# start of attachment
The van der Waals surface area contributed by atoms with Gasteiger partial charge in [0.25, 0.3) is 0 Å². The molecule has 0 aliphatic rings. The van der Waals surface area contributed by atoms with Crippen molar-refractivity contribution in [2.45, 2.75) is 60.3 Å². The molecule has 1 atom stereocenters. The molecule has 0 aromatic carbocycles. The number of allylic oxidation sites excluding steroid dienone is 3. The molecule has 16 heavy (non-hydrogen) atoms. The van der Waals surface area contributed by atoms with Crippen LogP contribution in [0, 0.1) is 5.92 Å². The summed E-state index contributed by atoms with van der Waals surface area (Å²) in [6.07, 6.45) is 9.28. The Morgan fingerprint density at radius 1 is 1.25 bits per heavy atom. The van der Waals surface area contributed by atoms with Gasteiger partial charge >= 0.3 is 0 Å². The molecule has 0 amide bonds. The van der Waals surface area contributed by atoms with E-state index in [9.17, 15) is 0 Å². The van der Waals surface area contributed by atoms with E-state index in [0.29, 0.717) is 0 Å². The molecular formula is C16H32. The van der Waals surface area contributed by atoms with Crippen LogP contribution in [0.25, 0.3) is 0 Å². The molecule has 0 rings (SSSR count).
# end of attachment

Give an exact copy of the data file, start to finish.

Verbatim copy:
The van der Waals surface area contributed by atoms with Gasteiger partial charge in [0.25, 0.3) is 0 Å². The molecule has 0 aliphatic rings. The van der Waals surface area contributed by atoms with Crippen molar-refractivity contribution in [2.45, 2.75) is 60.3 Å². The molecule has 1 atom stereocenters. The molecule has 0 aromatic carbocycles. The number of allylic oxidation sites excluding steroid dienone is 3. The molecule has 16 heavy (non-hydrogen) atoms. The van der Waals surface area contributed by atoms with Crippen LogP contribution in [0, 0.1) is 5.92 Å². The summed E-state index contributed by atoms with van der Waals surface area (Å²) in [6.07, 6.45) is 9.28. The Morgan fingerprint density at radius 1 is 1.25 bits per heavy atom. The van der Waals surface area contributed by atoms with Gasteiger partial charge >= 0.3 is 0 Å². The molecule has 0 amide bonds. The van der Waals surface area contributed by atoms with E-state index in [9.17, 15) is 0 Å². The van der Waals surface area contributed by atoms with E-state index in [0.29, 0.717) is 0 Å². The molecular formula is C16H32. The van der Waals surface area contributed by atoms with Crippen LogP contribution in [0.25, 0.3) is 0 Å². The molecule has 0 rings (SSSR count).